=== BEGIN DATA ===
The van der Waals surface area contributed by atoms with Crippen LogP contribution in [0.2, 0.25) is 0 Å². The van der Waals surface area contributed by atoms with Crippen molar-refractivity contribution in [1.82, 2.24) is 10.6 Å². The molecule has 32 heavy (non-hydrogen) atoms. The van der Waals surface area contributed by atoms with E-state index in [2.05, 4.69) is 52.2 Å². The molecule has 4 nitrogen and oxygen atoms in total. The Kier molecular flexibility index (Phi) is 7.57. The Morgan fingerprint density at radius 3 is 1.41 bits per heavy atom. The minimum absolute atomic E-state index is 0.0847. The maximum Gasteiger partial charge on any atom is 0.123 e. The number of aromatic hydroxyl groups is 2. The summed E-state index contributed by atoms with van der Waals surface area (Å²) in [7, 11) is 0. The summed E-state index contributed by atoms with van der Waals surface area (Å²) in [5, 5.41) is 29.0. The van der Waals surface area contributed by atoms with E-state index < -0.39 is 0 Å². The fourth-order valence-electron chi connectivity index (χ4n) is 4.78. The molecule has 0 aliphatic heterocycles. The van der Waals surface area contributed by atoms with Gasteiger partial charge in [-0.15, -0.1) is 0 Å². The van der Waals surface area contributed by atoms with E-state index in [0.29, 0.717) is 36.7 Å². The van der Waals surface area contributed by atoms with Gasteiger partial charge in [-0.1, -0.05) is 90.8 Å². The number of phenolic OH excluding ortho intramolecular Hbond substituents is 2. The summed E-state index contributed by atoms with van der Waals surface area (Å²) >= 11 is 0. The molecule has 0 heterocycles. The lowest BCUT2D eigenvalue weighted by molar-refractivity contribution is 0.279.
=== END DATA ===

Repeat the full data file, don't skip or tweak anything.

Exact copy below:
The van der Waals surface area contributed by atoms with Crippen LogP contribution in [0.2, 0.25) is 0 Å². The van der Waals surface area contributed by atoms with Crippen molar-refractivity contribution in [1.82, 2.24) is 10.6 Å². The molecule has 32 heavy (non-hydrogen) atoms. The van der Waals surface area contributed by atoms with E-state index in [2.05, 4.69) is 52.2 Å². The molecule has 4 nitrogen and oxygen atoms in total. The Kier molecular flexibility index (Phi) is 7.57. The Morgan fingerprint density at radius 3 is 1.41 bits per heavy atom. The minimum absolute atomic E-state index is 0.0847. The maximum Gasteiger partial charge on any atom is 0.123 e. The number of aromatic hydroxyl groups is 2. The summed E-state index contributed by atoms with van der Waals surface area (Å²) in [7, 11) is 0. The summed E-state index contributed by atoms with van der Waals surface area (Å²) in [5, 5.41) is 29.0. The van der Waals surface area contributed by atoms with E-state index < -0.39 is 0 Å². The fourth-order valence-electron chi connectivity index (χ4n) is 4.78. The molecule has 0 aliphatic heterocycles. The van der Waals surface area contributed by atoms with Gasteiger partial charge in [-0.15, -0.1) is 0 Å². The van der Waals surface area contributed by atoms with E-state index in [0.29, 0.717) is 36.7 Å². The van der Waals surface area contributed by atoms with Gasteiger partial charge in [-0.1, -0.05) is 90.8 Å². The number of phenolic OH excluding ortho intramolecular Hbond substituents is 2. The summed E-state index contributed by atoms with van der Waals surface area (Å²) >= 11 is 0. The molecule has 0 heterocycles. The lowest BCUT2D eigenvalue weighted by molar-refractivity contribution is 0.279.